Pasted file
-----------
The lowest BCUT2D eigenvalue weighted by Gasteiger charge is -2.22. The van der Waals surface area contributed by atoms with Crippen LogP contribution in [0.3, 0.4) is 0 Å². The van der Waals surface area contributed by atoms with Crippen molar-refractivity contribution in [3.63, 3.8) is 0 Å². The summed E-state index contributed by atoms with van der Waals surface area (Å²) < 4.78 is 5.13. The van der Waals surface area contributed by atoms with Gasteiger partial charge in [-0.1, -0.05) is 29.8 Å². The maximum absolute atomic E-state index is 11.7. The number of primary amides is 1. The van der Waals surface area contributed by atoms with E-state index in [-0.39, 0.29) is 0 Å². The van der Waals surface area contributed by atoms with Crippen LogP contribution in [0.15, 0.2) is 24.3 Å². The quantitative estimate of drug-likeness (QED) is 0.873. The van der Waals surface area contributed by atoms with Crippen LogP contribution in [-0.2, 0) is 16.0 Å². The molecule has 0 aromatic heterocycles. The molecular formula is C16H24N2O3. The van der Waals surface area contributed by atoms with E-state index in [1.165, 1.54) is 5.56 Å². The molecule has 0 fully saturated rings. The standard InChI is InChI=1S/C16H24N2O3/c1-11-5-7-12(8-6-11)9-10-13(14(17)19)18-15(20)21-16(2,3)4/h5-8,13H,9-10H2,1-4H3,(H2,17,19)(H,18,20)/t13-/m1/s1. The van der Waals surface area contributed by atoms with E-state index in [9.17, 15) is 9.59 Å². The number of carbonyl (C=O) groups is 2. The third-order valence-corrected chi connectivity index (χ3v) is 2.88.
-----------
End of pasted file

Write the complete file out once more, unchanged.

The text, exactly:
The lowest BCUT2D eigenvalue weighted by Gasteiger charge is -2.22. The van der Waals surface area contributed by atoms with Crippen LogP contribution in [0.3, 0.4) is 0 Å². The van der Waals surface area contributed by atoms with Crippen molar-refractivity contribution in [3.63, 3.8) is 0 Å². The summed E-state index contributed by atoms with van der Waals surface area (Å²) < 4.78 is 5.13. The van der Waals surface area contributed by atoms with Gasteiger partial charge in [-0.1, -0.05) is 29.8 Å². The maximum absolute atomic E-state index is 11.7. The number of primary amides is 1. The van der Waals surface area contributed by atoms with E-state index in [-0.39, 0.29) is 0 Å². The van der Waals surface area contributed by atoms with Crippen LogP contribution in [0.15, 0.2) is 24.3 Å². The quantitative estimate of drug-likeness (QED) is 0.873. The van der Waals surface area contributed by atoms with Crippen LogP contribution in [-0.2, 0) is 16.0 Å². The molecule has 0 aromatic heterocycles. The molecular formula is C16H24N2O3. The van der Waals surface area contributed by atoms with E-state index in [1.165, 1.54) is 5.56 Å². The molecule has 0 fully saturated rings. The standard InChI is InChI=1S/C16H24N2O3/c1-11-5-7-12(8-6-11)9-10-13(14(17)19)18-15(20)21-16(2,3)4/h5-8,13H,9-10H2,1-4H3,(H2,17,19)(H,18,20)/t13-/m1/s1. The van der Waals surface area contributed by atoms with E-state index in [9.17, 15) is 9.59 Å². The number of carbonyl (C=O) groups is 2. The third-order valence-corrected chi connectivity index (χ3v) is 2.88.